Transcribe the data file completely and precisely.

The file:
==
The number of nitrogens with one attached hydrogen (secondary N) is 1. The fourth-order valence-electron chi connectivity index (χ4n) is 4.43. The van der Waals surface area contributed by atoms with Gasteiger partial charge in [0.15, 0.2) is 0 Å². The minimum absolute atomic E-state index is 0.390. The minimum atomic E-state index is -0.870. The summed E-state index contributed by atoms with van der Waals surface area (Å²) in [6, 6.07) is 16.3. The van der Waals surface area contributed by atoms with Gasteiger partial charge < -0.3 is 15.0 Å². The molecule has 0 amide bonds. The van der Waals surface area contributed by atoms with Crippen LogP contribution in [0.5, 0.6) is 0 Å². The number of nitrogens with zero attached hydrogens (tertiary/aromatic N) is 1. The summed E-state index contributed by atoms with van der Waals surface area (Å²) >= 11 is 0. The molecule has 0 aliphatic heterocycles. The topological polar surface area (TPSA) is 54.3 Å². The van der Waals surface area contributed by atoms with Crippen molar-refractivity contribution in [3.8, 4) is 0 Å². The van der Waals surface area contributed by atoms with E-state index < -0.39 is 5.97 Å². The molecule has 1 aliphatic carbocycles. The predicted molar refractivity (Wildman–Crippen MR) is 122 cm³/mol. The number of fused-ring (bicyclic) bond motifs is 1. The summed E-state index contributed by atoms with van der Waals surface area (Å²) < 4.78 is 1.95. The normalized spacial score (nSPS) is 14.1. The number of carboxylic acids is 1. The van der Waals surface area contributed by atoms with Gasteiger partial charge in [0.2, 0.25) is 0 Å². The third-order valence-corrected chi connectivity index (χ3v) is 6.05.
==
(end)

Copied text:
The number of nitrogens with one attached hydrogen (secondary N) is 1. The fourth-order valence-electron chi connectivity index (χ4n) is 4.43. The van der Waals surface area contributed by atoms with Gasteiger partial charge in [0.15, 0.2) is 0 Å². The minimum absolute atomic E-state index is 0.390. The minimum atomic E-state index is -0.870. The summed E-state index contributed by atoms with van der Waals surface area (Å²) in [6, 6.07) is 16.3. The van der Waals surface area contributed by atoms with Gasteiger partial charge < -0.3 is 15.0 Å². The molecule has 0 amide bonds. The van der Waals surface area contributed by atoms with Crippen LogP contribution in [0.5, 0.6) is 0 Å². The number of nitrogens with zero attached hydrogens (tertiary/aromatic N) is 1. The summed E-state index contributed by atoms with van der Waals surface area (Å²) >= 11 is 0. The molecule has 0 aliphatic heterocycles. The topological polar surface area (TPSA) is 54.3 Å². The van der Waals surface area contributed by atoms with Crippen molar-refractivity contribution in [3.8, 4) is 0 Å². The van der Waals surface area contributed by atoms with E-state index < -0.39 is 5.97 Å². The molecule has 1 aliphatic carbocycles. The predicted molar refractivity (Wildman–Crippen MR) is 122 cm³/mol. The number of fused-ring (bicyclic) bond motifs is 1. The summed E-state index contributed by atoms with van der Waals surface area (Å²) < 4.78 is 1.95. The normalized spacial score (nSPS) is 14.1. The number of carboxylic acids is 1. The van der Waals surface area contributed by atoms with Gasteiger partial charge in [0.2, 0.25) is 0 Å². The third-order valence-corrected chi connectivity index (χ3v) is 6.05.